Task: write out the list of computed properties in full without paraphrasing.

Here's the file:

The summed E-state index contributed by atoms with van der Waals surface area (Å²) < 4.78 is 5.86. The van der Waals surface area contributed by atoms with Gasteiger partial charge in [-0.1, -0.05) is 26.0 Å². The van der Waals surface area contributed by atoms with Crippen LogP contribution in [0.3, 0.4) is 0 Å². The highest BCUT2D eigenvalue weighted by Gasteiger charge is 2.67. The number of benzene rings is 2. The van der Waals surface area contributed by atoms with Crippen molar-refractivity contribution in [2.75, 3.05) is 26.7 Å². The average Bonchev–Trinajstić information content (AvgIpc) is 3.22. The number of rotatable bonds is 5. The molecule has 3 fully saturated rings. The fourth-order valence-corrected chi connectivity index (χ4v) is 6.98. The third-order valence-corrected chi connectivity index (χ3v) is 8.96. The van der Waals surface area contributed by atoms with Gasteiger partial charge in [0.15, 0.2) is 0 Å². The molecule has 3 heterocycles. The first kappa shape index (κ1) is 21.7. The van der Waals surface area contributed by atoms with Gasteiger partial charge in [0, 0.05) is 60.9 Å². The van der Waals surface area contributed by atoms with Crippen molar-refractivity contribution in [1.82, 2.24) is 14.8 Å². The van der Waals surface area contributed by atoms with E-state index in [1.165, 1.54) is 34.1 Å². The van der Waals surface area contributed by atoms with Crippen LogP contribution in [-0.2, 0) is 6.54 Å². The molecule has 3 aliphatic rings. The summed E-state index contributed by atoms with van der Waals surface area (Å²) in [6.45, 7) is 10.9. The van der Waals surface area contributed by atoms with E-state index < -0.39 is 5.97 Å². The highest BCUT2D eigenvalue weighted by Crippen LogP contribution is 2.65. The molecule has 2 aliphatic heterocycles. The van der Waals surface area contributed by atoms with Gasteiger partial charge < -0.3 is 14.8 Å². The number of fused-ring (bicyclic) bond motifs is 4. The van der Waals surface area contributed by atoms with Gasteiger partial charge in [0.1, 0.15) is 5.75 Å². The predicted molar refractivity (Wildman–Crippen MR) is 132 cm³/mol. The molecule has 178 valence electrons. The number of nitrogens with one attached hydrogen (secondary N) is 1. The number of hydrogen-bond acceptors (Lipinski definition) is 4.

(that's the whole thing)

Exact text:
The summed E-state index contributed by atoms with van der Waals surface area (Å²) < 4.78 is 5.86. The van der Waals surface area contributed by atoms with Gasteiger partial charge in [-0.1, -0.05) is 26.0 Å². The van der Waals surface area contributed by atoms with Crippen LogP contribution in [0.3, 0.4) is 0 Å². The highest BCUT2D eigenvalue weighted by Gasteiger charge is 2.67. The number of benzene rings is 2. The van der Waals surface area contributed by atoms with Crippen molar-refractivity contribution in [2.75, 3.05) is 26.7 Å². The average Bonchev–Trinajstić information content (AvgIpc) is 3.22. The number of rotatable bonds is 5. The molecule has 3 fully saturated rings. The fourth-order valence-corrected chi connectivity index (χ4v) is 6.98. The third-order valence-corrected chi connectivity index (χ3v) is 8.96. The van der Waals surface area contributed by atoms with Gasteiger partial charge in [0.15, 0.2) is 0 Å². The molecule has 3 heterocycles. The first kappa shape index (κ1) is 21.7. The van der Waals surface area contributed by atoms with Gasteiger partial charge in [0, 0.05) is 60.9 Å². The van der Waals surface area contributed by atoms with Crippen molar-refractivity contribution in [1.82, 2.24) is 14.8 Å². The van der Waals surface area contributed by atoms with E-state index in [1.165, 1.54) is 34.1 Å². The van der Waals surface area contributed by atoms with Crippen LogP contribution in [-0.2, 0) is 6.54 Å². The molecule has 3 aliphatic rings. The summed E-state index contributed by atoms with van der Waals surface area (Å²) in [6.45, 7) is 10.9. The van der Waals surface area contributed by atoms with E-state index < -0.39 is 5.97 Å². The highest BCUT2D eigenvalue weighted by Crippen LogP contribution is 2.65. The molecule has 2 aliphatic heterocycles. The van der Waals surface area contributed by atoms with Gasteiger partial charge < -0.3 is 14.8 Å². The number of fused-ring (bicyclic) bond motifs is 4. The van der Waals surface area contributed by atoms with Gasteiger partial charge in [0.1, 0.15) is 5.75 Å². The predicted molar refractivity (Wildman–Crippen MR) is 132 cm³/mol. The molecule has 178 valence electrons. The number of nitrogens with one attached hydrogen (secondary N) is 1. The number of hydrogen-bond acceptors (Lipinski definition) is 4.